The idea behind this new study, led by Sigit Sasmito of the National University of Singapore and Mohammad Basyuni of the University of North Sumatra and published in the journal Nature Ecology & Evolution, was simple. “We were triggered by the fact that there was a big plan to restore 600,000 hectares of mangrove in Indonesia, so we were curious about where to find the land,” said co-author Daniel Murdiyarso, principal scientist at CIFOR-ICRAF.
Mangrove restoration is much more complex than simply planting seedlings; whether those seedlings will grow depends on the substrate, hydrology and history of the area they’ve been planted in, and whether they will persist in the long term is linked to the land tenure status of where they’re growing. And, according to Planet Indonesia executive director Adam Miller, planting is not necessarily even the most effective restoration method.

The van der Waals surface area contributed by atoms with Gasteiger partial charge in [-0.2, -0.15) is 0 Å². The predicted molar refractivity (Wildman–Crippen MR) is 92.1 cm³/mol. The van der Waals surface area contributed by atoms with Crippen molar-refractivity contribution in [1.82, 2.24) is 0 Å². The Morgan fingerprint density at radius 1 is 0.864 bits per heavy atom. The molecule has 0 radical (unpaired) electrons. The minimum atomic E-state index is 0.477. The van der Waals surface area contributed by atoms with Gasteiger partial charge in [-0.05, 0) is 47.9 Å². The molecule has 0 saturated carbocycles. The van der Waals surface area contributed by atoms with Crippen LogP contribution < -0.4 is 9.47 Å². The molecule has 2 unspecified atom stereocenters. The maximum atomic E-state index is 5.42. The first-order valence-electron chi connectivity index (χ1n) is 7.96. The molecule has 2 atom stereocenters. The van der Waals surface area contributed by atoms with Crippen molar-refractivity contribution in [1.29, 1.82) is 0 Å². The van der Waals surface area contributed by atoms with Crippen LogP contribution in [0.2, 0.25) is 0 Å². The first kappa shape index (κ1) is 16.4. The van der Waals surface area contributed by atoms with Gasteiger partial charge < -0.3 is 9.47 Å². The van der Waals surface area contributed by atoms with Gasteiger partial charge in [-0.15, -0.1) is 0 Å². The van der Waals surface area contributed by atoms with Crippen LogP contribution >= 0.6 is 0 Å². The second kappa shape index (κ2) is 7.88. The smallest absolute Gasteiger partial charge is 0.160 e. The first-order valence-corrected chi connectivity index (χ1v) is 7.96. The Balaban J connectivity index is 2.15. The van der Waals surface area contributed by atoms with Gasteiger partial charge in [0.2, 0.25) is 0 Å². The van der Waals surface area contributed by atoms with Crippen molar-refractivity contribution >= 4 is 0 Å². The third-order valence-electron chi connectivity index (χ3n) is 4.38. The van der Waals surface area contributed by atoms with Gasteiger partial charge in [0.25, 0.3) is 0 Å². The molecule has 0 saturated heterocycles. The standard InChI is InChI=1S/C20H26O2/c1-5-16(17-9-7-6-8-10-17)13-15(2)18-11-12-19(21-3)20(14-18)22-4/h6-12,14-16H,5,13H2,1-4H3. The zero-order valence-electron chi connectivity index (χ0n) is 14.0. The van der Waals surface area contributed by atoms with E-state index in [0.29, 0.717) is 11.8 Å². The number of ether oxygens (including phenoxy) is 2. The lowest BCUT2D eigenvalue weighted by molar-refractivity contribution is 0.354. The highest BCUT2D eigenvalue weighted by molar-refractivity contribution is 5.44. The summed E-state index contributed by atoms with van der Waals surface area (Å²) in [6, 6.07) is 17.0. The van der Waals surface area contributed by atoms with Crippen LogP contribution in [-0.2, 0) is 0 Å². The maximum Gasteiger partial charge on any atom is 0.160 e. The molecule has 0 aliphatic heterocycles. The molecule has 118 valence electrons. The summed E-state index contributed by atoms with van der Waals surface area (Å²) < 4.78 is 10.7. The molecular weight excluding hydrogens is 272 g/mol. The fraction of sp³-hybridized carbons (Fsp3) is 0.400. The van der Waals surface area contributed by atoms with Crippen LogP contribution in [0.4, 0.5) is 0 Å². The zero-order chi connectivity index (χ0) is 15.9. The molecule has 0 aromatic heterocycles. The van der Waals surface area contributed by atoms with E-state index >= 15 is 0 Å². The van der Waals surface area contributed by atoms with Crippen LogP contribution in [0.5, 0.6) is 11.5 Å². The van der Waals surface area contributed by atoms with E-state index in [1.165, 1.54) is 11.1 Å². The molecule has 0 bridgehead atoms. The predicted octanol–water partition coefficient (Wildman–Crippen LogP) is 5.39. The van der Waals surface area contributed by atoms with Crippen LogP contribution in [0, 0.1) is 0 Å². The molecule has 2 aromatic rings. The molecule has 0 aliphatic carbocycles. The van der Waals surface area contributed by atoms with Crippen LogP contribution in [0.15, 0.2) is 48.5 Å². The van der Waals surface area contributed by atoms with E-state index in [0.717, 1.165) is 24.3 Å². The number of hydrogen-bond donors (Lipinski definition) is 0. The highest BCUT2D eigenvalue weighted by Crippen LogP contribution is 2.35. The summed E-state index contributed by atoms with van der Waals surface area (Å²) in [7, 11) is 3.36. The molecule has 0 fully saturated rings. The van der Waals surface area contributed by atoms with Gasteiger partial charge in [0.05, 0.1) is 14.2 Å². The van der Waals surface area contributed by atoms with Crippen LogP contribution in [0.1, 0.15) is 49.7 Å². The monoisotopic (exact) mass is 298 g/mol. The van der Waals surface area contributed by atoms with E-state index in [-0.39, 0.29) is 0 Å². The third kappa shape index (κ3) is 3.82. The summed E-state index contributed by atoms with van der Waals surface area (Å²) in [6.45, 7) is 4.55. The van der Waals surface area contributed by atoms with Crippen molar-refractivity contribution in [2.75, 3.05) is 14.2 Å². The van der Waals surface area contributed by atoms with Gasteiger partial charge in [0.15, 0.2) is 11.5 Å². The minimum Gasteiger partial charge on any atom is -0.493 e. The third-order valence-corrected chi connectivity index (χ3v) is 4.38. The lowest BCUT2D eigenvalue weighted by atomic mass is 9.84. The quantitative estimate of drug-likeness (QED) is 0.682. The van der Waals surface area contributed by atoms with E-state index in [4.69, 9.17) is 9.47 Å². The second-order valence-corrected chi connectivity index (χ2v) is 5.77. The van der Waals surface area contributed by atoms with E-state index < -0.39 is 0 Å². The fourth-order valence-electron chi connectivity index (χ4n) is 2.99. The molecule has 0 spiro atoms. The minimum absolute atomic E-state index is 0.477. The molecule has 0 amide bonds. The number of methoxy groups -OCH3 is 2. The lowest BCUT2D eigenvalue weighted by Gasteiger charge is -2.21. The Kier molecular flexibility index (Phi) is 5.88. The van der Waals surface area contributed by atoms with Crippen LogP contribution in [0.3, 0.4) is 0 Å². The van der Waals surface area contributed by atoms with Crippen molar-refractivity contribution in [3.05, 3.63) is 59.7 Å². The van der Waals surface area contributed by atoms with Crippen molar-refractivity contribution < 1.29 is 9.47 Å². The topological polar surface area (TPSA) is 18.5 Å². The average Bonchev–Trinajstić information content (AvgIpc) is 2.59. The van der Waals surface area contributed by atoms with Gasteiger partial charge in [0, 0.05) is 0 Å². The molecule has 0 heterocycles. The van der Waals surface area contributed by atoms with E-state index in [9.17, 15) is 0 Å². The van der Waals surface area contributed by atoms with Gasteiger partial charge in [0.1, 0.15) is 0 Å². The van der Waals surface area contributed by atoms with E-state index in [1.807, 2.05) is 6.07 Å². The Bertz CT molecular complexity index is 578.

“Research and best practices have shown us that the priority should be on enabling natural recruitment of mangroves, rather than manually replanting them,” he told Mongabay. In sum, predicting where restored mangroves will flourish requires understanding the biological, geological and governance factors involved.
Sasmito and Basyuni’s team did just that, compiling countrywide data to identify areas of high, medium and low opportunity for mangrove restoration. Just 9% of potential restorable land, they discovered, are high-opportunity areas, with nearly 60% classified as low-opportunity. The most promising areas for restoration are concentrated in five provinces: the Bornean provinces of East, North and West Kalimantan, and the Sumatran provinces of South Sumatra and Riau.